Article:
products of much more lucrative profit margin.

        4.  The interface is simple enough to become a possible
            industry standard, adaping alreading existing sound
            software can be in usualy less than an hour.

        5.  Installation does not require user to open computer, and
            there is no software setup and are no jumpers or addresses
            to figure out.

        6.  Low manufactureing cost will permit bundling device
            free with software packages already on market.

* Product Name:  Data-Beam (suggested)

* Description:  The Data-Beam is a point-to-point
communications device that uses an infrared laser for data
transmission.  Current prototypes have a 1MHz bandwidth, which will allow
up to 300K+ bytes/second Full-duplex data transmission under
a standard error correction/compression protocol over
distances of 20 miles and further.  It is should be possible to
improve date rates with further development.
Higher data transfer rates can also be achieved with shorter distances.

Although the laser communications is line-of-sight, it is
possible to set up reflector stations with simple mirrors to
complete a circuit.  Refined optical techniques and improved amplifier designs
are used to generate high performance from standard parts.

* Target Retail Price:  $1500 to $5000, including per trancievers.

* Estimated Cost:  $300 to $500 for components plus labor.

* Cost of Development:  The developers expect to have a
working prototype by the end of December.  Further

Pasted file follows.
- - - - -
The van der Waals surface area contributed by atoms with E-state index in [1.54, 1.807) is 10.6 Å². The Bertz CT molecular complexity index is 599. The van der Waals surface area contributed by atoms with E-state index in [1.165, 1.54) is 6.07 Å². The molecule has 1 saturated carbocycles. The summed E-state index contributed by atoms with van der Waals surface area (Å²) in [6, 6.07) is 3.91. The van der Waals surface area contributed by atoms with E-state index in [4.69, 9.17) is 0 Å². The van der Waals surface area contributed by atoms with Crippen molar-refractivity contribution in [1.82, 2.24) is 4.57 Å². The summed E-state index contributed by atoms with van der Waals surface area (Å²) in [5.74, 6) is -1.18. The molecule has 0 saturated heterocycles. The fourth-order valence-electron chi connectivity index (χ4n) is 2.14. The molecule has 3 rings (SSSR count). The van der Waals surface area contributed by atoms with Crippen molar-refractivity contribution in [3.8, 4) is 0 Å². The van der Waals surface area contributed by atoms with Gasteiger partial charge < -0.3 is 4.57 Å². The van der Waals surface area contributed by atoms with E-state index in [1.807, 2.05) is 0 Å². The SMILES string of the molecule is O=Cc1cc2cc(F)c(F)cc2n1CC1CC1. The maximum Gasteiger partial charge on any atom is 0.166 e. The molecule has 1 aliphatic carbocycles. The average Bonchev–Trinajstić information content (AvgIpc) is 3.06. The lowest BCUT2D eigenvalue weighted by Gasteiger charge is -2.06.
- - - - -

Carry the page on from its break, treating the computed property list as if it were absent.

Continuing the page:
development will include product testing, compliance
testing, beta-testing, packaging and marketing.

* Customer Type:  Typical application will be inter-building
communications for business and institutions where hard-wire
hook-ups are not practical or cost effective.

* Marketing Analyses/Information:  
The Data-Beam provides a solution for connecting two
systems that are within a close geographic area, but not
within the same building.  Architecturally, the Data-Beam
is continuously available data path which can be used as a
high speed serial data link.  It is possible that the device
can also find application in field communications, or in
special situations within buildings (for example, across a
factory floor) where the cost of running a cable is greater
than purchasing the Data-Beam.

The developers were intending that the device to be used as a
UNIX-to-UNIX system connection, which would take care of 
most of the protocol issues.  It can also be used to connect two
LAN servers together (such as Novell or Lantastic) to make the link
a LAN-to-LAN bridge.

Since the radiation of the Data-Beam is not radio, the user 
does not need to register or license the use of this device with 
the FCC or any other authority.

It is not currently known to what extent weather will affect
the operation of the Data-Beam, although preliminary studies
show that rain and fog at normal levels are transparent.

A list of competing products has not yet been compiled,
although preliminary data shows that other products cost
much more than the projected cost of the Data-Beam.
There are no other known commercialy available devices capable
of the speeds and distances available with this system.

* Features/Benefits:

        1.  Freedom from complications with using Commom Carriers.
            ( Radio interferance )

        2.  Higher level of data security than with radio/microwaves

        3.  Fast installation time , It is expected from preliminary
            tests that setup will only take aroung 30 Min to and hour.

        4.  There are none of the upfront or monthy costs involved with
            copper cable , Fiber optic or leased line systems.

        5.  Used where local enviromental issues do not permit
            the use of underground or pole mounted cabling.

        6.  Extremely useful for remote System placement
            or temporary installations.

        7.  Well facilitated for Fault-Tolerant Systems.

* drawbacks

        1.  Under heavy fog, snow or other severe weather communication
            may temporaraly stop.

        2.  May require having lenses cleaned about once a year, and is
            subject to dirt contanination on the lenes